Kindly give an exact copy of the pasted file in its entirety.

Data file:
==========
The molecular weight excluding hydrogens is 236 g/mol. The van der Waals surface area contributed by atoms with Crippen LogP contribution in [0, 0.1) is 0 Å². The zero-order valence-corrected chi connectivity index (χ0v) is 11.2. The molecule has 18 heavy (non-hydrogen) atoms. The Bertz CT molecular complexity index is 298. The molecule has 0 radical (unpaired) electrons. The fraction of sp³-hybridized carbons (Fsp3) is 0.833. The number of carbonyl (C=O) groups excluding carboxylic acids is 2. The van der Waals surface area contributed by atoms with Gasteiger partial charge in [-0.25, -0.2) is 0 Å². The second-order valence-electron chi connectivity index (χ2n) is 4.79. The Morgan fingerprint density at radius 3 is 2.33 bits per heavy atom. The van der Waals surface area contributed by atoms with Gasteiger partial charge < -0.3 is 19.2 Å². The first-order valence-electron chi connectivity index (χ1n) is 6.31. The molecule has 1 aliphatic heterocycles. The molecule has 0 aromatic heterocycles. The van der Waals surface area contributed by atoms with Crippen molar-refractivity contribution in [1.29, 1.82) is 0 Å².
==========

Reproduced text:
The molecular weight excluding hydrogens is 236 g/mol. The van der Waals surface area contributed by atoms with Crippen LogP contribution in [0, 0.1) is 0 Å². The zero-order valence-corrected chi connectivity index (χ0v) is 11.2. The molecule has 18 heavy (non-hydrogen) atoms. The Bertz CT molecular complexity index is 298. The molecule has 0 radical (unpaired) electrons. The fraction of sp³-hybridized carbons (Fsp3) is 0.833. The number of carbonyl (C=O) groups excluding carboxylic acids is 2. The van der Waals surface area contributed by atoms with Gasteiger partial charge in [-0.25, -0.2) is 0 Å². The second-order valence-electron chi connectivity index (χ2n) is 4.79. The Morgan fingerprint density at radius 3 is 2.33 bits per heavy atom. The van der Waals surface area contributed by atoms with Gasteiger partial charge < -0.3 is 19.2 Å². The first-order valence-electron chi connectivity index (χ1n) is 6.31. The molecule has 1 aliphatic heterocycles. The molecule has 0 aromatic heterocycles. The van der Waals surface area contributed by atoms with Crippen molar-refractivity contribution in [1.29, 1.82) is 0 Å².